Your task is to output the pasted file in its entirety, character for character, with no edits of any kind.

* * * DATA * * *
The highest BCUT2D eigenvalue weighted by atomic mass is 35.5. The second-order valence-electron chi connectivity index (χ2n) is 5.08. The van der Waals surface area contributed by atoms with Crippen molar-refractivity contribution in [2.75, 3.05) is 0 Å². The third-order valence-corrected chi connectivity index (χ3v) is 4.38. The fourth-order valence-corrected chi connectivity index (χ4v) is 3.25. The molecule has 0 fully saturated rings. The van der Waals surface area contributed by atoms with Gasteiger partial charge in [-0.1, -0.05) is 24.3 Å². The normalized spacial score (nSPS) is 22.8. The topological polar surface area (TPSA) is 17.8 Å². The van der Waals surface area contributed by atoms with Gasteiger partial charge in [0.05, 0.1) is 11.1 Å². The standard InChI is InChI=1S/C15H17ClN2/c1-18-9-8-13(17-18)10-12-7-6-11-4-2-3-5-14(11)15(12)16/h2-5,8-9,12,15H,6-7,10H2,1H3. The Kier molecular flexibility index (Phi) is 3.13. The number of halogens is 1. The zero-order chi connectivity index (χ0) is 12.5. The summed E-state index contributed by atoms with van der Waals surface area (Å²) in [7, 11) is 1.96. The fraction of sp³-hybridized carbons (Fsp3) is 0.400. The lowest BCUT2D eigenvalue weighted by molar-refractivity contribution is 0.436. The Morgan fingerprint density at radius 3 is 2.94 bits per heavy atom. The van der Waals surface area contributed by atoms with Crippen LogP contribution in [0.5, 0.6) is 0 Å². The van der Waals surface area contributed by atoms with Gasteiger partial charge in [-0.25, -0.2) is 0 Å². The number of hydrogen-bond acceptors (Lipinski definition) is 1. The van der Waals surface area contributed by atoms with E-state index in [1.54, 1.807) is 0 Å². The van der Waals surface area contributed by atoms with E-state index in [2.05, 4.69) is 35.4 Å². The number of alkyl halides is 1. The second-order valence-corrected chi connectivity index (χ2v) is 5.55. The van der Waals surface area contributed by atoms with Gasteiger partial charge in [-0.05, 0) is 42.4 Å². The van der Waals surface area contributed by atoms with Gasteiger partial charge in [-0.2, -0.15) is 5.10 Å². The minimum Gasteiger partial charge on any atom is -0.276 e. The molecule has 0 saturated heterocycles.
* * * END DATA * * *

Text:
The highest BCUT2D eigenvalue weighted by atomic mass is 35.5. The second-order valence-electron chi connectivity index (χ2n) is 5.08. The van der Waals surface area contributed by atoms with Crippen molar-refractivity contribution in [2.75, 3.05) is 0 Å². The third-order valence-corrected chi connectivity index (χ3v) is 4.38. The fourth-order valence-corrected chi connectivity index (χ4v) is 3.25. The molecule has 0 fully saturated rings. The van der Waals surface area contributed by atoms with Gasteiger partial charge in [-0.1, -0.05) is 24.3 Å². The normalized spacial score (nSPS) is 22.8. The topological polar surface area (TPSA) is 17.8 Å². The van der Waals surface area contributed by atoms with Gasteiger partial charge in [0.05, 0.1) is 11.1 Å². The standard InChI is InChI=1S/C15H17ClN2/c1-18-9-8-13(17-18)10-12-7-6-11-4-2-3-5-14(11)15(12)16/h2-5,8-9,12,15H,6-7,10H2,1H3. The Kier molecular flexibility index (Phi) is 3.13. The number of halogens is 1. The zero-order chi connectivity index (χ0) is 12.5. The summed E-state index contributed by atoms with van der Waals surface area (Å²) in [7, 11) is 1.96. The fraction of sp³-hybridized carbons (Fsp3) is 0.400. The lowest BCUT2D eigenvalue weighted by molar-refractivity contribution is 0.436. The Morgan fingerprint density at radius 3 is 2.94 bits per heavy atom. The van der Waals surface area contributed by atoms with Crippen LogP contribution in [0.5, 0.6) is 0 Å². The van der Waals surface area contributed by atoms with Gasteiger partial charge in [-0.25, -0.2) is 0 Å². The number of hydrogen-bond acceptors (Lipinski definition) is 1. The van der Waals surface area contributed by atoms with E-state index in [1.54, 1.807) is 0 Å². The van der Waals surface area contributed by atoms with E-state index in [2.05, 4.69) is 35.4 Å². The number of alkyl halides is 1. The second-order valence-corrected chi connectivity index (χ2v) is 5.55. The van der Waals surface area contributed by atoms with Gasteiger partial charge in [-0.05, 0) is 42.4 Å². The van der Waals surface area contributed by atoms with Gasteiger partial charge in [-0.2, -0.15) is 5.10 Å². The minimum Gasteiger partial charge on any atom is -0.276 e. The molecule has 0 saturated heterocycles.